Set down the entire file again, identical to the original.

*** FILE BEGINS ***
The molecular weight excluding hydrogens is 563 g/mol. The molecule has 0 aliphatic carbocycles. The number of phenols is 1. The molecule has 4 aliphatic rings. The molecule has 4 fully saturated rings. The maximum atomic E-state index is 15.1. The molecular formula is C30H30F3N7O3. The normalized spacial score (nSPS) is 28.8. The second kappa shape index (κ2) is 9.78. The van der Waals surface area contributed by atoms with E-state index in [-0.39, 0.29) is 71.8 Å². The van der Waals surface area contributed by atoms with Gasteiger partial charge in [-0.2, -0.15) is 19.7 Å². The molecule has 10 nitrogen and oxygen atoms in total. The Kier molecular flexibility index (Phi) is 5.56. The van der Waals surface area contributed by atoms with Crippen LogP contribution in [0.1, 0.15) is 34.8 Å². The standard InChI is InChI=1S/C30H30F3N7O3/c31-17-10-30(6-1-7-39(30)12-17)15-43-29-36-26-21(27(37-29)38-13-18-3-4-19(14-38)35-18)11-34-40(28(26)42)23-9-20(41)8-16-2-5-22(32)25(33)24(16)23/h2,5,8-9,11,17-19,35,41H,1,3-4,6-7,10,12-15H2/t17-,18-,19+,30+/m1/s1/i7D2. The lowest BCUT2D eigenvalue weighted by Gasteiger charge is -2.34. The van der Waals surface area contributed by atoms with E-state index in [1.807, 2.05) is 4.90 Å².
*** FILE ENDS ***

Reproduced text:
The molecular weight excluding hydrogens is 563 g/mol. The molecule has 0 aliphatic carbocycles. The number of phenols is 1. The molecule has 4 aliphatic rings. The molecule has 4 fully saturated rings. The maximum atomic E-state index is 15.1. The molecular formula is C30H30F3N7O3. The normalized spacial score (nSPS) is 28.8. The second kappa shape index (κ2) is 9.78. The van der Waals surface area contributed by atoms with E-state index in [-0.39, 0.29) is 71.8 Å². The van der Waals surface area contributed by atoms with Gasteiger partial charge in [-0.2, -0.15) is 19.7 Å². The molecule has 10 nitrogen and oxygen atoms in total. The Kier molecular flexibility index (Phi) is 5.56. The van der Waals surface area contributed by atoms with Crippen LogP contribution in [0.1, 0.15) is 34.8 Å². The standard InChI is InChI=1S/C30H30F3N7O3/c31-17-10-30(6-1-7-39(30)12-17)15-43-29-36-26-21(27(37-29)38-13-18-3-4-19(14-38)35-18)11-34-40(28(26)42)23-9-20(41)8-16-2-5-22(32)25(33)24(16)23/h2,5,8-9,11,17-19,35,41H,1,3-4,6-7,10,12-15H2/t17-,18-,19+,30+/m1/s1/i7D2. The lowest BCUT2D eigenvalue weighted by Gasteiger charge is -2.34. The van der Waals surface area contributed by atoms with E-state index in [1.807, 2.05) is 4.90 Å².